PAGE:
From the Sunday Republican, May 28, 1989
Lost airmen get final tribute
Boyhood discovery, curiosity led to monument at crash site
By STAN FREEMAN
The tail of the B-24 Liberator touched the trees first, clipping the tops of the tall pines which rose between it and the rock face of Mount Holyoke.
Just a few minutes out of Westover Field on a training mission and nearing midnight, the pilot struggled to get the plane's nose up. Just 75 more feet of altitude and they'd make it over the summit.
The four-engine bomber strained to escape the trees. But it couldn't. The tail snapped off. Then a wing. The bomber skidded and dragged through the tree tops for nearly 200 yards before it finally slammed headlong into the cliffside.
For the crew of 10, boys mostly in their early 20s, who had volunteered for Army Air Corps flight training for a chance to fly combat over Europe, death was instantaneous.
An explosion, a ball of flame, and on that May evening in 1944, World War II for them was over.
Machine gun cartridges exploding much of the night around the burning wreckage were their 21-gun salute.
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Yesterday, at the site of the crash on Mount Holyoke 45 years ago, a granite monument was dedicated to the memory of the crew that died there. Air Force and Army officers and an honor guard were joined by some 60 relatives of the dead airmen. They had come from as far away as Mississippi, Colorado, Virginia, Georgia and New Jersey.
The monument came to be largely because of a hike a young boy took on Mount Holyoke in 1958. Frank Tencza, who was born the year before the B-24 crashed, found twisted scraps of metal in a clearing while climbing a slope on the upper reaches of the mountain, something he quickly realized were the remains of an airplane.
"Beyond the excitement of coming across something so far out of my experience, I remember a feeling of wonderment and sadness that such an awful thing had happened in this gentle, quiet place," said the South Hadley native.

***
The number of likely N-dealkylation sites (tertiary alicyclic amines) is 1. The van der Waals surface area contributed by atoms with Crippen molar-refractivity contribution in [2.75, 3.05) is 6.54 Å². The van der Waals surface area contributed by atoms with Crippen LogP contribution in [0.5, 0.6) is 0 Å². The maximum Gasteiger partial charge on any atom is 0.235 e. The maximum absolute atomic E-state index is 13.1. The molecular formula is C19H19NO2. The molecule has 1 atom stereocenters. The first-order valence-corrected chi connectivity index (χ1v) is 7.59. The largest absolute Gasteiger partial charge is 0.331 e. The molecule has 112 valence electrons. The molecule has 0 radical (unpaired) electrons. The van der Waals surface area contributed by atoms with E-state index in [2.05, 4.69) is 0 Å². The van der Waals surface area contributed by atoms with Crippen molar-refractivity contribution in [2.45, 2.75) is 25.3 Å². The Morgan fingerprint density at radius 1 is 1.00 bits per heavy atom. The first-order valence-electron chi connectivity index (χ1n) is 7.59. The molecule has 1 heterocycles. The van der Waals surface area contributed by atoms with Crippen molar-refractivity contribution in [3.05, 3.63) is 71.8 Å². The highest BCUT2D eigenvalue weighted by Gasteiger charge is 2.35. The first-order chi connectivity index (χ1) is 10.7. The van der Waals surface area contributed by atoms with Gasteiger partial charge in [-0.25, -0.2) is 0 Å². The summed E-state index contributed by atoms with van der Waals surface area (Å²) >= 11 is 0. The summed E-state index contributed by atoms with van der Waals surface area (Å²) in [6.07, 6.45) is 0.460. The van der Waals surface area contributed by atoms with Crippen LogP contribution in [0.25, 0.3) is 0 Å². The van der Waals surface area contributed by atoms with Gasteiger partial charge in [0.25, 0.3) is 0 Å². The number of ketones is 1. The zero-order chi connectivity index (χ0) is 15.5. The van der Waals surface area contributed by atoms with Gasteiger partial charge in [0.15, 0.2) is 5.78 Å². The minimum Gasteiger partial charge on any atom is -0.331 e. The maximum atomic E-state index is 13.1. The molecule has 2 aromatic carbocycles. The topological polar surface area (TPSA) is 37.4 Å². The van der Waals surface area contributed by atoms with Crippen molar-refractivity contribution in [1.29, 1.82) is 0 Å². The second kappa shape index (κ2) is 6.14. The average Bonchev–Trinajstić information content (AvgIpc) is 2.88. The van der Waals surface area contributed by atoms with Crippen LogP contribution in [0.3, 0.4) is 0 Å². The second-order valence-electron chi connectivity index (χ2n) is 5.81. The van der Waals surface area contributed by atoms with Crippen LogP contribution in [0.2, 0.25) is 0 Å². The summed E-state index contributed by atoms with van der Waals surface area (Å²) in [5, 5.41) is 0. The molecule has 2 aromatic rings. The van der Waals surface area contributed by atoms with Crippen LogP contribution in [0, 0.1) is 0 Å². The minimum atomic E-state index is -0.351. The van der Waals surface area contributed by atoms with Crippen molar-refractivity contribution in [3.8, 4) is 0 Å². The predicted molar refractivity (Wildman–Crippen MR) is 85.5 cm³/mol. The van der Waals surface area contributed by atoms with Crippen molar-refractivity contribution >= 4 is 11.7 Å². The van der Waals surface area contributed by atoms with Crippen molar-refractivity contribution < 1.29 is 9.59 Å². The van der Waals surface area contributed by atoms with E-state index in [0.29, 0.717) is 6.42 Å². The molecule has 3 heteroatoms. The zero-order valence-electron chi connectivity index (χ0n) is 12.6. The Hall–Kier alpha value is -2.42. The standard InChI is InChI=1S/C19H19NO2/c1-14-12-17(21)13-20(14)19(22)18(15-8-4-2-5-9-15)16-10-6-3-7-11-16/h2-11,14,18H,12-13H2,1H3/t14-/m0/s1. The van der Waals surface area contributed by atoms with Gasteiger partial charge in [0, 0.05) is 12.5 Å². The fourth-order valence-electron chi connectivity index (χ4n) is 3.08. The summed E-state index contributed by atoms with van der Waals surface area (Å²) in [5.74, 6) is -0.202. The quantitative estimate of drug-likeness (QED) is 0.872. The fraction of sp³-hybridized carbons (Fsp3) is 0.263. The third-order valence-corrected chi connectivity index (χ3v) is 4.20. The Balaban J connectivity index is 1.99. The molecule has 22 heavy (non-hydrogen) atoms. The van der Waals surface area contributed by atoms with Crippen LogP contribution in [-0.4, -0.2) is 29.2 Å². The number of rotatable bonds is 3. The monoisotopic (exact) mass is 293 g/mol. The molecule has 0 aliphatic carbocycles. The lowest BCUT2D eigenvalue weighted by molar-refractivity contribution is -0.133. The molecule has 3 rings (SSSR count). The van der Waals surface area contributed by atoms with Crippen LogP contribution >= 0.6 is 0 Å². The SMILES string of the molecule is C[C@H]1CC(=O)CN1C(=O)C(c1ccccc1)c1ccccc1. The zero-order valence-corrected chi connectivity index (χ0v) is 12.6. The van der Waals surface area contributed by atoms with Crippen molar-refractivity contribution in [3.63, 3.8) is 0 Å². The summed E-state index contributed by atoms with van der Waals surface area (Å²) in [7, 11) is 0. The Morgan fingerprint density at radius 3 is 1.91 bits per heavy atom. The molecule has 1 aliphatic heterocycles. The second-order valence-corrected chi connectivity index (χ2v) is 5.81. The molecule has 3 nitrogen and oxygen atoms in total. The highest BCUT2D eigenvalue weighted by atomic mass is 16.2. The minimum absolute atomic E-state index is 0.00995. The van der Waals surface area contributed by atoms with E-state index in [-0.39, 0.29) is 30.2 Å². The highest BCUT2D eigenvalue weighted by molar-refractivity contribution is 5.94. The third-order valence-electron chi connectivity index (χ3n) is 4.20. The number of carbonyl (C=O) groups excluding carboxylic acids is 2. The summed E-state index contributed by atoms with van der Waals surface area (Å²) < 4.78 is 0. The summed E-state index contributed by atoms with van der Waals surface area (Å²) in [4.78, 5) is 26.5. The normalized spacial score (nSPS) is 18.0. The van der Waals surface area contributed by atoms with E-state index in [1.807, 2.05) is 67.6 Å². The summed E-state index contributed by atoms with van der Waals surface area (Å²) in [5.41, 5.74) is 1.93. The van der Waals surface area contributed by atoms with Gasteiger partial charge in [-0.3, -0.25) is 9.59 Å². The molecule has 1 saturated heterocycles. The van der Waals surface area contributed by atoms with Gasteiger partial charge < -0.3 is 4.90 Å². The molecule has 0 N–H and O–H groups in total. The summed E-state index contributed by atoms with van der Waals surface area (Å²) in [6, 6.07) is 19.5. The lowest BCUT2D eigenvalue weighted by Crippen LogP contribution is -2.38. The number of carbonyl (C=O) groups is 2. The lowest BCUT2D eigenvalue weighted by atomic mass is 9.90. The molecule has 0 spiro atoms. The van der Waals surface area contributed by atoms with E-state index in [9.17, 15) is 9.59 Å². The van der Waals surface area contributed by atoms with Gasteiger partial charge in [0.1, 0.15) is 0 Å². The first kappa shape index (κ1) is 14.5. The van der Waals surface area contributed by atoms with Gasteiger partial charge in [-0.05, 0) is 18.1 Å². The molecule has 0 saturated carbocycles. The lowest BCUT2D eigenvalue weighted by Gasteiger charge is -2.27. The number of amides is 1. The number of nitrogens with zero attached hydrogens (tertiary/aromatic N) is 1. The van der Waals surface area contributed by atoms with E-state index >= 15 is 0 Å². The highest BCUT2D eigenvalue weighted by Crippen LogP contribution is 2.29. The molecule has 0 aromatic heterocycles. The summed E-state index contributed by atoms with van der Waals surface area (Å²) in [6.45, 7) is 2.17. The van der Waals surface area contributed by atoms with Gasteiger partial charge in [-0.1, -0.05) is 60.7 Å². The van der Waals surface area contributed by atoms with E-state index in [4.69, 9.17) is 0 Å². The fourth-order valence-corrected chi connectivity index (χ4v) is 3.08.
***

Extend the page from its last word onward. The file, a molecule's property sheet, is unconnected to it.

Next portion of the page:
For Tencza, the scraps of weathered metal on that quiet scorched slope became something of a symbol, as they easily could for anyone trying to imagine war in times of peace. In the intervening 30 years, he hiked the mountain many times and returned to the crash site many times.
Ironically, Tencza went on to see combat himself, serving in Vietnam for a year and eventually returning to settle in Wilbraham.
But he continued to visit the Mount Holyoke crash site, sifting through what remained of the wreckage and scouring the mountainside for undiscovered fragments of the plane that might give him a clue about its identity. He asked people around South Hadley about it, "but all they could remember was that it was a big plane and it crashed at night, and it was during the war or maybe right after."
Then, last year, he found a piece of twisted, fire-blackened aluminum covered by dirt near the wreckage. Taking it home and washing it down, he saw faint lettering. Looking through an old gunner's manual, he came across a picture of the object. It was part of a fuse box for a tail turret of a type found only on a World War II B-24 Liberator bomber.
From that, he eventually was able to get a copy of the accident report of thcrash from the Air Force in Washington.
Life in 1944, apart from the concerns about the war, could have an easy pace in Western Massachusetts. And that was reflected in the daily newspapers of the war years.
Front pages on the eve of the Allied invasion of Normandy were blazoned with headlines and lead stories of the war. "Vienna Raided by U.S. Bombers." "300 Planes Hit French Coast." "Fliers Rip Behind the Atlantic Wall - 2,000 Planes Blast French, Belgian and Luxembourg Targets."
But down the page, the local news was less dramatic. "Grand Chapter of Order of the Eastern Star Elects Officers;" "Postmaster Pay Raise Attacked;" "Wastepaper Collections, Wards 4 and 5, Sunday;" and "Minors' Right to Hang Out in Liquor Places Deplored."